Just before Heather Letostak’s wedding ceremony began, the priest made an announcement: No phones allowed.
“He kind of joked around,” said Letostak, who got married in May. “He pulled his cell phone out of his pocket and told the guests, ‘The bride and groom have requested that you guys sit back, be present in the moment and turn off all your devices.’”
While a few people still snuck pictures, Letostak said most turned their full attention to her and her husband Brian’s ceremony, which took place on a farm in Akron, Ohio. Now she urges engaged friends to unplug their weddings, too.
“Whenever anyone asks about wedding advice, I say, ‘Think about an unplugged wedding,’” Letostak said. “‘You tell people to put down their cell phones, put down their iPads, whatever electronic device they have, and be with you in that moment. They’re going to be able to take that moment longer in life with them than a picture might last.’”
As people become increasingly aware of how annoying their phone addictions can be, they’re more accepting of requests to power down during wedding ceremonies. Brides and grooms who want their guests to fully participate in their big day instead of Instagramming it have started telling guests to turn off their devices, usually just for the duration of the ceremony.
Letostak got the idea for an unplugged wedding after reading a 2013 HuffPost commentary by Corey Ann Balazowich, a photographer in North Canton, Ohio, who eventually ended up photographing Letostak’s wedding.
Exuberant guests and their electronic devices are ever-present at weddings, Balazowich said. Guests have ruined some of her photos with their phone camera flashes and by jumping into frames to take pictures. Once, she even failed to get a photo of a couple’s first kiss because a family friend maneuvered in front of her right at that crucial moment.
“I didn’t get the actual kiss because it was a quick kiss,” she said, adding that she could tell the newlyweds were “a bit disappointed.”
A guest blocks Balazowich’s shot as she tries to capture a just-married couple’s first kiss.
Balazowich has also heard ringtones interrupt a ceremony and kids playing video games throughout the event.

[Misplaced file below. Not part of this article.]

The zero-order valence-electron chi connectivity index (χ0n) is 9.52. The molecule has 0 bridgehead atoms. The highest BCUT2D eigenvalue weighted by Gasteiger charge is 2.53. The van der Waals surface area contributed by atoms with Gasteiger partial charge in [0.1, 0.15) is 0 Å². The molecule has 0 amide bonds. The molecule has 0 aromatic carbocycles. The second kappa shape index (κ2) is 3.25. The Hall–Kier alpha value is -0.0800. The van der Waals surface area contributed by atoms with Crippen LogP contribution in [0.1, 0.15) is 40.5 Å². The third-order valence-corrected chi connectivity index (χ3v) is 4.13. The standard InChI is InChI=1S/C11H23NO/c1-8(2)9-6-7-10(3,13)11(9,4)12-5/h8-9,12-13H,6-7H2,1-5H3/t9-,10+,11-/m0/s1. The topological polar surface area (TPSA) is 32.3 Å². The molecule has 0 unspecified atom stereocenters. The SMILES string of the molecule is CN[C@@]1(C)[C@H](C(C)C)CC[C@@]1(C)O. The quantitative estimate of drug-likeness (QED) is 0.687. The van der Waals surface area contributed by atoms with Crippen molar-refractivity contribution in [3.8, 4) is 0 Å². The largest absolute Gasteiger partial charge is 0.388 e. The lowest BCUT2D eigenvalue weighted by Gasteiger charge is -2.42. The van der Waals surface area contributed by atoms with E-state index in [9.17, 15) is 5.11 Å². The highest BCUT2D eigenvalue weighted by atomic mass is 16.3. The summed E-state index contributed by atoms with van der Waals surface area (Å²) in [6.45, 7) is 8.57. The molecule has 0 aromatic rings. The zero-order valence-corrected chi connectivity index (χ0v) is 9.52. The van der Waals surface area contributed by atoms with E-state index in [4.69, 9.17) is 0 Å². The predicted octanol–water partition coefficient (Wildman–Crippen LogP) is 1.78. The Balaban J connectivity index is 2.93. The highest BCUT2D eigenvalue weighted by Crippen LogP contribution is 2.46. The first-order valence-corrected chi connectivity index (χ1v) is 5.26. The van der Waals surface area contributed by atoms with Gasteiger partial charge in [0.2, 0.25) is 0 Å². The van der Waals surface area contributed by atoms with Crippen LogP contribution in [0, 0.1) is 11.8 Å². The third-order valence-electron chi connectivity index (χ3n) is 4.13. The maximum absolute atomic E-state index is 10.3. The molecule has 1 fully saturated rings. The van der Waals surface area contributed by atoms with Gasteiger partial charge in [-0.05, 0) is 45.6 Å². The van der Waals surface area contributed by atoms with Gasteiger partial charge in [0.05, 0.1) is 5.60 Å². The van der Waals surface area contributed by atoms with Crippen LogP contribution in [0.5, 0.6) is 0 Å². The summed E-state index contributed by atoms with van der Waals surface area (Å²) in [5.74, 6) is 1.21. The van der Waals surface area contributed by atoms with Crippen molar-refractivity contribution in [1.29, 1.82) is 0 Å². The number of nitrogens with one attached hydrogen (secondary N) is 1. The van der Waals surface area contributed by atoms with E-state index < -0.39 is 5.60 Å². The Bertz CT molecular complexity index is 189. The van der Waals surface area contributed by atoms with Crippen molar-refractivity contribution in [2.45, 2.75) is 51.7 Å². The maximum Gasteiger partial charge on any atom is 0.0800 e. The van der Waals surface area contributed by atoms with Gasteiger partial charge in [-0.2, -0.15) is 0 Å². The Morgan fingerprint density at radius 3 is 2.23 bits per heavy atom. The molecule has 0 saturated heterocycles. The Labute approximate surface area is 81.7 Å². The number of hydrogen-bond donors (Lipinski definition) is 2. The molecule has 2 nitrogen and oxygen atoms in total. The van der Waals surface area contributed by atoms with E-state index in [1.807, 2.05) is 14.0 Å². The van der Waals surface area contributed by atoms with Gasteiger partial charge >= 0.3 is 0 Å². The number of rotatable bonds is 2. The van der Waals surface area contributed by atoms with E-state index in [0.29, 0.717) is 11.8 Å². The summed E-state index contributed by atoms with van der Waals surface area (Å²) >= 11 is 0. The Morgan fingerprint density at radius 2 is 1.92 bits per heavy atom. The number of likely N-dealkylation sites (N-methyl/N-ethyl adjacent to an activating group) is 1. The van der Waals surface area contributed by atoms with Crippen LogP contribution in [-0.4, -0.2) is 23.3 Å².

So how do you tell your guests that their phones aren’t welcome at your wedding? Anna Post, co-author of Emily Post’s Wedding Etiquette, Sixth Edition, said there are a few ways to do it. You can include an enclosure in the invitation to give guests a heads up. It’s a good idea to have the officiant or best man make an announcement ahead of the ceremony reminding everyone to turn their devices off, she said, and you can include a mention of the request in the program. A sign outside the venue is less discrete, but gets the point across.
“Whatever message you take, it needs to be nicely put,” Post said. “Get ‘please’ in there.”
Post said that it’s entirely fair to ask that guests turn their full attention to the ceremony, but restricting people from using their phones during the reception may be going too far.
“They’re going to want to take photos, maybe with each other,” she said. “They’ll want to check in with the kids or the babysitter.”
Flashes from guests’ phones and cameras can ruin professional photos.
Some couples take more dramatic steps to get their guests to power down. Xochitl Gonzalez, co-founder of AaB Creates, an event design and planning firm based in New York City, said she has set up a phone-check station and collected phones before ceremonies. One couple that had a destination wedding in Maine asked guests to turn off their phones for the entire weekend.
Gonzalez said it helps to add something like a photo booth so that people can still feel like they’re documenting something they can take with them.
“We’re addicted to documenting things now,” she said. “You can satiate the addiction, but in a controlled environment.”